Americans want an antidote to President Barack Obama's "big lie" that they could keep their healthcare coverage if they want to, and that's what Rep. Fred Upton's new bill in Congress aims to provide, he tells Newsmax TV.
The Michigan Republican, who has served since 1987 and chairs the House Energy and Commerce Committee, says Obama's apology is not enough for people who are losing their insurance or doctors.
In an exclusive interview Friday, he discusses the bill — already being touted as "the biggest threat to Obamacare yet"
— he introduced with Sen. Ron Johnson, Republican from Wisconsin, which could be voted on in the House next week.
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"I worked with President Reagan and I remember well his quote, 'Mr. Gorbachev, tear down this wall,' and John F. Kennedy, his famous quote about what you can do for the country. Now President Obama's quote is, if you like your health insurance you can keep it.
"But as we're learning now, they knew that millions of Americans were going to lose their individual health plan," Upton says.
"As we House members are back in our districts this week, people are coming up to us saying that they had their policies canceled. They're finding that the alternative is going to be thousands of dollars more. Their deductible is often going up in the thousands of dollars.
"So what I did was introduce a bill almost two weeks ago that said if you have an individual healthcare policy that was effective as of this year, January 2013, that policy in fact is grandfathered in and it allows you to keep it for another year. You're not going to be subject to a penalty. You're not going to be forced to find something else," Upton explains.
"We already have close to 150 co-sponsors. Our leadership indicated that our bill will be on the House floor for a vote next Friday, and my sense is that we're going to get way more than enough to pass it, and hopefully put some pressure on the Senate to again pass a bipartisan bill that'll force the president to keep his promise."
Upton agrees with the assertion that Obama's promise about healthcare insurance was "the big lie."
"What's particularly troubling is that even in September the president said on the record, if you like your health insurance, you simply don't have to do anything because you can keep it,"
Upton says. "Yet report after report after report shows that in fact, folks at the White House knew that millions of people were going to lose their policy.
"And this idea that, oh, they're going to have a better plan and maybe they won't pay quite as much — I mean, let the individual decide what they're going to do. That's called America, having the ability to choose your healthcare plan and to choose your doctor.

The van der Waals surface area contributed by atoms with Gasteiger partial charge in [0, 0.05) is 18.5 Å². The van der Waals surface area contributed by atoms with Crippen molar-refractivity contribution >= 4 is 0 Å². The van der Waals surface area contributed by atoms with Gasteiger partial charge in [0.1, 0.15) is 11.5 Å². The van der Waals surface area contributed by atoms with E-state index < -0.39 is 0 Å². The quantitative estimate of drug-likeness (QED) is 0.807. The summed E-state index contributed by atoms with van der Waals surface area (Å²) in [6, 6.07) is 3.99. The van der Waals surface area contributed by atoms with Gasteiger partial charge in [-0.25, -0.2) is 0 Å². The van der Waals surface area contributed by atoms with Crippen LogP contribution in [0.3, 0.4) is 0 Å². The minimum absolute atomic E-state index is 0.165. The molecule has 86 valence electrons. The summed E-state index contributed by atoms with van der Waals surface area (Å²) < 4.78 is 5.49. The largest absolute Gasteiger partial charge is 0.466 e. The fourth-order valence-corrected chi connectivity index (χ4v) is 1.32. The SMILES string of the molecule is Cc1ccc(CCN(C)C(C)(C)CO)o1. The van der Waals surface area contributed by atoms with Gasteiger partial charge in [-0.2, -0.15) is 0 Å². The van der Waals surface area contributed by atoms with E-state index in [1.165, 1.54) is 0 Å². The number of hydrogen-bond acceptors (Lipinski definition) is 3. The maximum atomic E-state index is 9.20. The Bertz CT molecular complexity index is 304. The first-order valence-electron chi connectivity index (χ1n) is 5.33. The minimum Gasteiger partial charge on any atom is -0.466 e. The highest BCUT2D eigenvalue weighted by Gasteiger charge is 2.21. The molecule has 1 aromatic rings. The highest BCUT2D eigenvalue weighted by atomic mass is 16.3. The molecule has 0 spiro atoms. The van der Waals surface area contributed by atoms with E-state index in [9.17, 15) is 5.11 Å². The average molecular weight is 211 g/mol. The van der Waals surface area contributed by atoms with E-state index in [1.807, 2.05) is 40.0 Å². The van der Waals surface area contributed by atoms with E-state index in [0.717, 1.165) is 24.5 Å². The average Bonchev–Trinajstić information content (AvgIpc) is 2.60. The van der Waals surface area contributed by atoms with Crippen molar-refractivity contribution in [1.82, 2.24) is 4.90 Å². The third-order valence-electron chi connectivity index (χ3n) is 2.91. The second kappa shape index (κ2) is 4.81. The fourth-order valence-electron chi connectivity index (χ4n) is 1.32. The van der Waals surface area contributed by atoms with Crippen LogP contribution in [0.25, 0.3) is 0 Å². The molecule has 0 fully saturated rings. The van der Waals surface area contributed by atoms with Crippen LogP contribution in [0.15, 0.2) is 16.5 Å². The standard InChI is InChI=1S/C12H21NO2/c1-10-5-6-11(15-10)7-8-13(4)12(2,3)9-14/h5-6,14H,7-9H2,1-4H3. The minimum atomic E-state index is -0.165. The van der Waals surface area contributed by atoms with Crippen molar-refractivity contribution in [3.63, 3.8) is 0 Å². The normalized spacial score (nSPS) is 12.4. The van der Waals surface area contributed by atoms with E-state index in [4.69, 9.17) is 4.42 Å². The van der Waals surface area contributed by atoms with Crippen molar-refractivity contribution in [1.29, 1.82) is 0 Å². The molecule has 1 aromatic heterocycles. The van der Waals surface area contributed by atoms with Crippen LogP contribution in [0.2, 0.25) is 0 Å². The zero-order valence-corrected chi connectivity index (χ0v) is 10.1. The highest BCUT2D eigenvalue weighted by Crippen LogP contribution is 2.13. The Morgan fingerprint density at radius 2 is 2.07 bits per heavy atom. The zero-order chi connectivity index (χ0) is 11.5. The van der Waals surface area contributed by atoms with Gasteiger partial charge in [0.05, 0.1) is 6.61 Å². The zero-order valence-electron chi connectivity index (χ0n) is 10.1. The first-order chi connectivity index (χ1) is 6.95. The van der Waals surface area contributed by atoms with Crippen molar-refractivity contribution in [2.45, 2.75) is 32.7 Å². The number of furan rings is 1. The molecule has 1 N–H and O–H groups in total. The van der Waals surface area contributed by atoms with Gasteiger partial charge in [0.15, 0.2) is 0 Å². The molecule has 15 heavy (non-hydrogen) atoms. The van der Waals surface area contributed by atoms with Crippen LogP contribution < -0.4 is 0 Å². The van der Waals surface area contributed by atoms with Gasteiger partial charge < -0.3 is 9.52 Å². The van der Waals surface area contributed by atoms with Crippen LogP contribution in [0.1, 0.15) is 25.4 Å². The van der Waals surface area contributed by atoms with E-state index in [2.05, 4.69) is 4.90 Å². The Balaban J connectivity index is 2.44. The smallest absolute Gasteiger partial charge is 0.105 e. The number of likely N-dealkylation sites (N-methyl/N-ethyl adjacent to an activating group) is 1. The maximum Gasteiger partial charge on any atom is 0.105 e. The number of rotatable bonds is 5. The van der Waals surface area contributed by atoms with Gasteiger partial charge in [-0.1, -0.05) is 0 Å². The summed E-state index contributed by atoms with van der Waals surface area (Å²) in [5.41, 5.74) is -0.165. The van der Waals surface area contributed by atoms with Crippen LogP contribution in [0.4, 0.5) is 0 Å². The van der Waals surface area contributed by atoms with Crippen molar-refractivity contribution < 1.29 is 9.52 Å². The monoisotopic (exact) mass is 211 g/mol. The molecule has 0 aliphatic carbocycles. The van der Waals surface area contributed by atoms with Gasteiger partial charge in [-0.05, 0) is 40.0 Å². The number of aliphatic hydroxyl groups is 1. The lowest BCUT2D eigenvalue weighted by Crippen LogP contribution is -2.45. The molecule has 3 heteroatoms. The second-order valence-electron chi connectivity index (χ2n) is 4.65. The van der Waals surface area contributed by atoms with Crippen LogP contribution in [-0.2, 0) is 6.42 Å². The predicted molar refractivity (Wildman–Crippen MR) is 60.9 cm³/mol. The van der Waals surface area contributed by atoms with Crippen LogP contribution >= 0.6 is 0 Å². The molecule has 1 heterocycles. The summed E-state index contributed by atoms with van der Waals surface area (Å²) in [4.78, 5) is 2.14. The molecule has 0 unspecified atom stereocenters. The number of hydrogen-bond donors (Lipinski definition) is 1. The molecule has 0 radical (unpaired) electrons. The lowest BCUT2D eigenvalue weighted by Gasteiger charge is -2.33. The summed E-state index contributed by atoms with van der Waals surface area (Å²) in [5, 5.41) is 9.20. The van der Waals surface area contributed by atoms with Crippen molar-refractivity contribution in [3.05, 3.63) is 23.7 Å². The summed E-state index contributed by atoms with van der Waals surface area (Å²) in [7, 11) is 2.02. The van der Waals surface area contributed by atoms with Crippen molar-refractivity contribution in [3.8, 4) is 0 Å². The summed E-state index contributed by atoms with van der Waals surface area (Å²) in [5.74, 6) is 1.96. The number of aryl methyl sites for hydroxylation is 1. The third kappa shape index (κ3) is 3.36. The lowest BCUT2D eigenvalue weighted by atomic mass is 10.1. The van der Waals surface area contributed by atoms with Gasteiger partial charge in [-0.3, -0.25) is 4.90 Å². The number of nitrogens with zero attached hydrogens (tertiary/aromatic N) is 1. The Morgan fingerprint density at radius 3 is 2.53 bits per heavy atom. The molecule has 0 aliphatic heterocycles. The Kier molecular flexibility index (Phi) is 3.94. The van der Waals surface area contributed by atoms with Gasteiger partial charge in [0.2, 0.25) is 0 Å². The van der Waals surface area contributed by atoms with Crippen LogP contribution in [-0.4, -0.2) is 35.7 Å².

"Remember, this bill passed by one vote in the Senate on Christmas Eve morning, passed only by a handful of votes a couple of months later on a Sunday afternoon in the House," Upton says.
"Now people are finding it very difficult to navigate this [HealthCare.gov] website that seems to be tragically broken. Yet the administration told us in September it's ready to go, no problems, let's go. And they never tested it."
Asked why Obamacare opponents did not introduce bills earlier, Upton says it's because Obamacare's shortcomings are now becoming obvious.
"This is the Congress listening to the people. Our phones are ringing off the hook. We're getting mail.
"This is not something that is hidden under the blanket. This is something that is in every corner of the nation and people are angry."
President Obama on Thursday apologized to Americans who are finding out they'll lose their current healthcare plan.
Upton comments: "Presidents don't apologize very often. I'm glad that he's fessed up, but that's not good enough for people who have lost their coverage.
"We're looking at people with tears in their eyes. People are losing their doctors. These are people with pre-existing conditions. An apology isn't enough, not to the people that I've spoken to."
Obama recently sat down with about 15 Democrats who are facing re-election next year and desperately want the president to put the brakes on Obamacare.
Asked if Obama will in fact do that, Upton observes: "I remember a Congress back in the '80s passed a catastrophic health bill and it didn't take very long to figure out that the government shouldn't be running this. And I want to say within a year the same Congress that passed that catastrophic health bill repealed it. And America took a really big sigh of relief when that happened.
"I don't know whether this rollout is going to lead to repeal or not. But in the meantime, this really is a life-and-death deal for a lot of people."
Upton says his House bill is necessary. "It's a pretty simple bill that we introduced, H.R. 3350. It allows those plans to be grandfathered in if they have a plan that was in place before, and it fixes a problem that otherwise is going to be a real pain to lots of Americans."
Upton also discusses the possible future for Health and Human Services Secretary Kathleen Sebelius.
"She told us under oath that she thought [the website] would be up to snuff by the end of this month," he tells Newsmax. "I don't know if she's going to be right or not.
"I've not called for a resignation, but she is on the hot seat. That's for sure."
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